Also in April, another videotape was released by Al-Jazeera, the Arabic-language television network, showing bin Laden's chief deputy Ayman Al-Zawahiri claiming responsibility for the September 11 attacks.  The tape also showed Osama bin Laden who sat quietly as Al-Zawahiri made the following statement:  "This great victory that has been accomplished can only be attributed to God alone. It is not because of our skill or success but thanks to God it was possible. Allah almighty chooses those who are blessed by his mercy. Allah looks in the heart of his worshipers and chooses those who are qualified for his mercy, grace and blessing. Those 19 brothers who went out and gave their souls to Allah almighty, God almighty has granted them this victory we are enjoying now."

Another month passed and yet another bin Laden video emerged.  This one, obtained from an Islamic news agency in Britain by the Sunday Times, was allegedly taped in March, 2002 and shows bin Laden in discussion with followers in an unidentified mountainous area.  While it is believed to have been shot during spring, no proof of the actual date it was filmed was ever forthcoming.

Osama bin Laden, March, 2002 video still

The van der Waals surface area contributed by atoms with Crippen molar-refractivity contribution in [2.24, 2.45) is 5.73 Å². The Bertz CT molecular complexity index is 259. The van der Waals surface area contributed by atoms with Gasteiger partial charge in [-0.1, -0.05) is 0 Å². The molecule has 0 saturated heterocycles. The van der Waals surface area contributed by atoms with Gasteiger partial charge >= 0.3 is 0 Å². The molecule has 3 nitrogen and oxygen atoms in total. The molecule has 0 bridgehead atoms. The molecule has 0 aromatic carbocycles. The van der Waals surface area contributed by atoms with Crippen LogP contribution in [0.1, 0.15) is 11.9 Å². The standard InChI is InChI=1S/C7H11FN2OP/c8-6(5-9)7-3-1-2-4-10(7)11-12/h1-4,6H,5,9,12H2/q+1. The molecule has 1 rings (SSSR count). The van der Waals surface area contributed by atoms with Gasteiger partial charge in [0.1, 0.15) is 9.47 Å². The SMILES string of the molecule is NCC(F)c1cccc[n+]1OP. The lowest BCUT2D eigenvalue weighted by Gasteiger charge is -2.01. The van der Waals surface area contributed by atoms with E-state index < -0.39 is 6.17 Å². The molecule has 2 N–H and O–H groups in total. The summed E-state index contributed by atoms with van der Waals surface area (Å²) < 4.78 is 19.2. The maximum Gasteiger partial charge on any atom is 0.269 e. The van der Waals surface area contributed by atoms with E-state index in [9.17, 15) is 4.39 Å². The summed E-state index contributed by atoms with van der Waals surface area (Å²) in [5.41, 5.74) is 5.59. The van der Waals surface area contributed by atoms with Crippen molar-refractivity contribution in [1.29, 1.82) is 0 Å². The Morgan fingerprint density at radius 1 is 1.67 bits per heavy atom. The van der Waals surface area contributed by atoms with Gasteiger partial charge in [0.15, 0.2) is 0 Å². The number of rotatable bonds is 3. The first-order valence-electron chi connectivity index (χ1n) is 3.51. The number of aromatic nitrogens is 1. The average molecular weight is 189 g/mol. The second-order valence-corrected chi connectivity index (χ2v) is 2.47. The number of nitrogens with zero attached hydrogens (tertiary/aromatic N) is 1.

Osama bin Laden, March, 2002 video still

In mid September, speculation as to the whereabouts of Mullah Mohammed Omar increased when an Arabic satellite station aired a statement allegedly from the missing Taliban leader in which, according to Associated Press, he vows to drive U.S. forces from Afghanistan.   He states: "We told our community ... that we are not afraid of Bush's and America's threats.  We are continuing jihad against America and all the invaders.  We reassure Muslims everywhere that we are abiding by the pledge, and that victory is coming."

While the message the tape carried was clear, the authenticity of it belonging to Omar has yet to be confirmed.

In October, while John Walker Lindh was being convicted and sentenced to 20 years in prison and Richard Reid was pleading guilty to all charges against him, Afghan President Hamid Karzai was telling CNN that he thought Osama bin Laden was "probably" dead but he believed that Mohammed Omar was still alive.  While he admitted he had no real evidence to support his claim regarding bin Laden he was emphatic that Omar was alive.  "We were close to arresting him several times, but he's been able to escape," he told CNN.  "Nobody knows him by face. Nobody can recognize him. If you came across him today, somewhere in Afghanistan or in the rest of the world, you wouldn't recognize him. So that's part of the problem with him.  I believe he is most of the time inside Afghanistan. He could go, from time to time, toward our borders, but he stays around the Afghan area, sometimes close to the borders."